The aim of conservation work at Hazel Hill Wood is to help accelerate the diversification of the woodland from commercial forest to a mixed-leaf woodland. Why? Because the more varied the woodland, the greater its likely resilience to a changing climate. Of course, in the normal course of things, the make-up of species in the wood would adapt in response to the changing climate. But these aren’t normal times. Human-induced climate breakdown is causing environmental conditions to change faster than the trees can respond. And so part of our work at the wood is to help accelerate this diversification process.Continue reading “Seedling analogy – working with what is emergent”
Continuous place-based design is a model that creates a transition towards regenerative design.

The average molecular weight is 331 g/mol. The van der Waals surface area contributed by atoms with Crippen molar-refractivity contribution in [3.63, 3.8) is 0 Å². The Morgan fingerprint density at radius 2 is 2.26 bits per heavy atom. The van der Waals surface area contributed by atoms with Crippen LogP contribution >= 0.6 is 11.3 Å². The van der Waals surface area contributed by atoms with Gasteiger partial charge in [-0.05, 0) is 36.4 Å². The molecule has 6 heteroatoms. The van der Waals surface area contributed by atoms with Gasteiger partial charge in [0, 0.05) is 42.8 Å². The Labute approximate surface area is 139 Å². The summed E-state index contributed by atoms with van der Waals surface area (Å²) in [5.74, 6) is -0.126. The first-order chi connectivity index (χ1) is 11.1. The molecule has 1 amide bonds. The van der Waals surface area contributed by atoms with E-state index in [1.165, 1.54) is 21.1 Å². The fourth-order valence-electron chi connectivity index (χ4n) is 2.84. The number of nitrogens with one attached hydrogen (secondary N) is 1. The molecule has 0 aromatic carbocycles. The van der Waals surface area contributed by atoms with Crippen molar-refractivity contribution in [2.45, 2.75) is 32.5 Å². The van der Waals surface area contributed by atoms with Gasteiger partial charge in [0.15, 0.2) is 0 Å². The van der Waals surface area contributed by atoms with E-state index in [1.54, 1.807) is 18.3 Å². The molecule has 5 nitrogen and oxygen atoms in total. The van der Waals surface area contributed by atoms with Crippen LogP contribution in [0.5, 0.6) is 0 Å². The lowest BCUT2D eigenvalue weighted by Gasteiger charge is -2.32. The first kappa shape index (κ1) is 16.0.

The key elements of continuous, place-based design:
- Design should exist as part of a long-term connection with place.
- Design that starts with and regularly returns to a practice of deep observation.
- Design that respects the complexity of the human-living system.
- Design that tried to work with what is emergent – with what the system is trying to do.
- Design that humbly seeks to unlock the potential of place.
- Design that is always learning from its actions through long-term repeated practice.
The aim of regenerative design is for human and living systems to survive, thrive and co-evolve. Understanding what this looks like is challenging when so much of how industry currently operates does the opposite. In this post we explore the best guide we have to thriving – the living world itself. We call this the Living Systems Blueprint.Continue reading “The Living Systems Blueprint”